Ice Bucket Challenge

Danny, Second Year Medical Student

If you’ve been anywhere near the internet recently, then you’ve probably heard of the Ice Bucket Challenge. This challenge has been used as a method to raise awareness for a tragic disorder – Amyotrophic Lateral Sclerosis (ALS). ALS is also known as Lou Gehrig’s disease, named after the famous New York Yankee’s baseball player affected with this disorder. You can learn more about this disorder here.

Recently, I was issued the challenge to donate and get the bucket of ice on my head. So I thought I would do something special to ring in the new school year.

The Metal Tables

Danny, First Year Medical StudentAt the end of the year, we hold a memorial ceremony, giving thanks to the friends of families of those who donated their bodies to the Anatomy Department at Loma Linda. Throughout the serene program, many students delivered moving testimonies of their experiences in the cadaver lab. The following is one example.


 

They were laid out on metal tables, sheathed in Glistening white vinyl
Bright under fluorescent lamps
But vague outlines and forms –
Figures undefined.

I was afraid, just a little.
For the unknown is scary.

In anatomy dissection atlases,
The veins are blue, the nerves are yellow, the arteries red.
The vessels are never tangled, the muscles large and robust, the proportions exact.
Precise little font and precise little lines label each part.
Bodies are perfect.
And Bodies are flat

Age 91 –
Occupation – teacher.
It’s ironic now that I think about it
A teacher, even after his passing.
But back then, they just were two lines on a mostly empty paper.

We unzipped the long vinyl bags.
Zip, zip.
The sounds of 17 jagged rows of plastic teeth giving way.
Carefully peeled back the cloth covering –
And there he was,
Lying there serenely.

I was not serene.
Everything looked the same
The nerves, the arteries, the veins.
Everything was in between and on top of, beneath, and intertwined.
A symphony of parts – the melody of which I could not detect –
A kaleidoscope whose colors I could see but pattern not discern.

We dissected – slowly –
Muttered –
Is this important? Am I cutting a nerve?
Is this a nerve? Maybe it’s an artery.
Everything was important.
Everything was interconnected.

But I was afraid, still.
For I was looking in the face of someone who ceased to breathe,
For whom the curtains of life had closed.

I hadn’t realized that through death, I was learning of life.
And that it was though death that life could be prolonged
Because some time, somewhere, there had been a man or woman –
Lying on a metal table –
Another teacher,
And another student.

They had met, and from the teacher the student learned how joints moved,
How the muscles flexed – how the knee bent.
And some time, some where,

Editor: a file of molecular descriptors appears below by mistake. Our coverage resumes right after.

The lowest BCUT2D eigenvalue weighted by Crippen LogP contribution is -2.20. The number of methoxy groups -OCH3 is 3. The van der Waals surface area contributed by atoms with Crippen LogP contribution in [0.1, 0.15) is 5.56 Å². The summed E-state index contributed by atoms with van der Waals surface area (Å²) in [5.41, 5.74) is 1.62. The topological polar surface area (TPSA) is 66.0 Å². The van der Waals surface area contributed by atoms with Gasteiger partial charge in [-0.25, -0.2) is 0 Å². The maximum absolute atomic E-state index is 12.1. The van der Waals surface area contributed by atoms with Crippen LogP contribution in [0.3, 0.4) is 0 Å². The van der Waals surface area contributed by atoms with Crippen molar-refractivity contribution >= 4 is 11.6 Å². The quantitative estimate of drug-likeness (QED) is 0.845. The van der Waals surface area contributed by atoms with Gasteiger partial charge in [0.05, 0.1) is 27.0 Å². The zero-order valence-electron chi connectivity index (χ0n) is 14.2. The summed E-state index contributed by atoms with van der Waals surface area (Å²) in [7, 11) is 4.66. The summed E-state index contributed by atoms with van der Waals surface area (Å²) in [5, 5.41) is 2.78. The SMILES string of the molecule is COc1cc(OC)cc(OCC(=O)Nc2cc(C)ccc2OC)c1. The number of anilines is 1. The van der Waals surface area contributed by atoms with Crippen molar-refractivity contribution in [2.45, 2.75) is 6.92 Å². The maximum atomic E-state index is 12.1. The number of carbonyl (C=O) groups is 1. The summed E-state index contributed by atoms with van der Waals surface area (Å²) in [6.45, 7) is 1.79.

This student had created the artificial knee that had bore my teacher’s weight,
Walked him from place to place –
Away from home and back again.

Some time, somewhere, there had been a man or woman –
Lying on a metal table,
Another teacher.
And another student.

And from the teacher the student learned the functions of the heart –
How it beat, how it pulsed –
And some time, some where,
This student had created the artificial valves
That had allowed my teacher’s heart to beat for 91 years.

I am afraid no longer –
Merely thankful –
For those eight months in which I learned 
of the complexity of life –
The beauty of the human body –
The generosity of human heart.

He was aged 91.
And he was my teacher.

– written by: Valecia Liew

 

365 Days Later

Danny, First Year Medical StudentFebruary 14, 2014 – the one year anniversary of my acceptance to the Loma Linda University School of Medicine.

I rifled through my closet trying to find the perfect tie. After all, it was a very special occasion. My family was in town! Once I settled on the perfect tie, I proceeded to the Centennial Complex for family day. There is something fantastic about reuniting with family in person and not over video chat. Why were they here? Let me tell you.

One of the wonderful things about Loma Linda is that they have a special day set aside for your families to get a taste of what we go through on a day-to-day basis. They experience three of our lectures (Physiology, Physical Diagnosis, and Cell Structure & Function). In addition, we get a chance to take them around campus to show them our new state of the art Simulation Center (it’s pretty amazing), Physical Diagnosis lab, and other labs around campus.

At the end of the day, our parents attend a very special Freshman Dedication Ceremony. This year, Pastor Randy Roberts shared a very special message about balance in our lives, and then we received our very own School of Medicine bibles.

All in all, it was a wonderfully fulfilling day. Why? Because it’s a wonderful reminder that at Loma Linda, we’re a part of a family that isn’t just about learning facts, we’re learning to heal in more ways that one – we’re learning how To Make Man Whole.